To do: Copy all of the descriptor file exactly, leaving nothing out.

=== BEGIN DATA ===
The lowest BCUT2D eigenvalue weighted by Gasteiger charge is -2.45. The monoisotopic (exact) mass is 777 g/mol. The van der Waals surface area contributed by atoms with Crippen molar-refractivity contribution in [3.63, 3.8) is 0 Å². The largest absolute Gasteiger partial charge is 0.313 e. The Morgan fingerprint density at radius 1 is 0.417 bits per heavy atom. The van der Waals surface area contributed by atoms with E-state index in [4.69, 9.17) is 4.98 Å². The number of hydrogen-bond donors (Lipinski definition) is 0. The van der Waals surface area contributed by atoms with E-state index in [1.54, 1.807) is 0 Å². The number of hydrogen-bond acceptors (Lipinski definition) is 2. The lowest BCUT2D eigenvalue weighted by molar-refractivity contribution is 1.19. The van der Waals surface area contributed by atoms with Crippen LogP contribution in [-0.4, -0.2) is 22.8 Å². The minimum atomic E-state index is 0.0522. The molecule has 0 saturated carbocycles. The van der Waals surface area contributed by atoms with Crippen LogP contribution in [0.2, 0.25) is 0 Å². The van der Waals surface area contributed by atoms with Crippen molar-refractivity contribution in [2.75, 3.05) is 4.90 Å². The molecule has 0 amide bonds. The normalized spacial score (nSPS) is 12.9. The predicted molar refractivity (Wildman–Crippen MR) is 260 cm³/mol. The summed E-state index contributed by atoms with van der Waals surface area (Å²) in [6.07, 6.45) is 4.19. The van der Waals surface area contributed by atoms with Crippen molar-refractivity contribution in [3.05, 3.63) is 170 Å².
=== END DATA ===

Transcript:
The lowest BCUT2D eigenvalue weighted by Gasteiger charge is -2.45. The monoisotopic (exact) mass is 777 g/mol. The van der Waals surface area contributed by atoms with Crippen molar-refractivity contribution in [3.63, 3.8) is 0 Å². The largest absolute Gasteiger partial charge is 0.313 e. The Morgan fingerprint density at radius 1 is 0.417 bits per heavy atom. The van der Waals surface area contributed by atoms with E-state index in [4.69, 9.17) is 4.98 Å². The number of hydrogen-bond donors (Lipinski definition) is 0. The van der Waals surface area contributed by atoms with E-state index in [1.54, 1.807) is 0 Å². The number of hydrogen-bond acceptors (Lipinski definition) is 2. The lowest BCUT2D eigenvalue weighted by molar-refractivity contribution is 1.19. The van der Waals surface area contributed by atoms with Crippen LogP contribution in [-0.4, -0.2) is 22.8 Å². The minimum atomic E-state index is 0.0522. The molecule has 0 saturated carbocycles. The van der Waals surface area contributed by atoms with Crippen LogP contribution in [0.2, 0.25) is 0 Å². The van der Waals surface area contributed by atoms with Crippen molar-refractivity contribution in [2.75, 3.05) is 4.90 Å². The molecule has 0 amide bonds. The normalized spacial score (nSPS) is 12.9. The predicted molar refractivity (Wildman–Crippen MR) is 260 cm³/mol. The summed E-state index contributed by atoms with van der Waals surface area (Å²) in [6.07, 6.45) is 4.19. The van der Waals surface area contributed by atoms with Crippen molar-refractivity contribution in [3.05, 3.63) is 170 Å².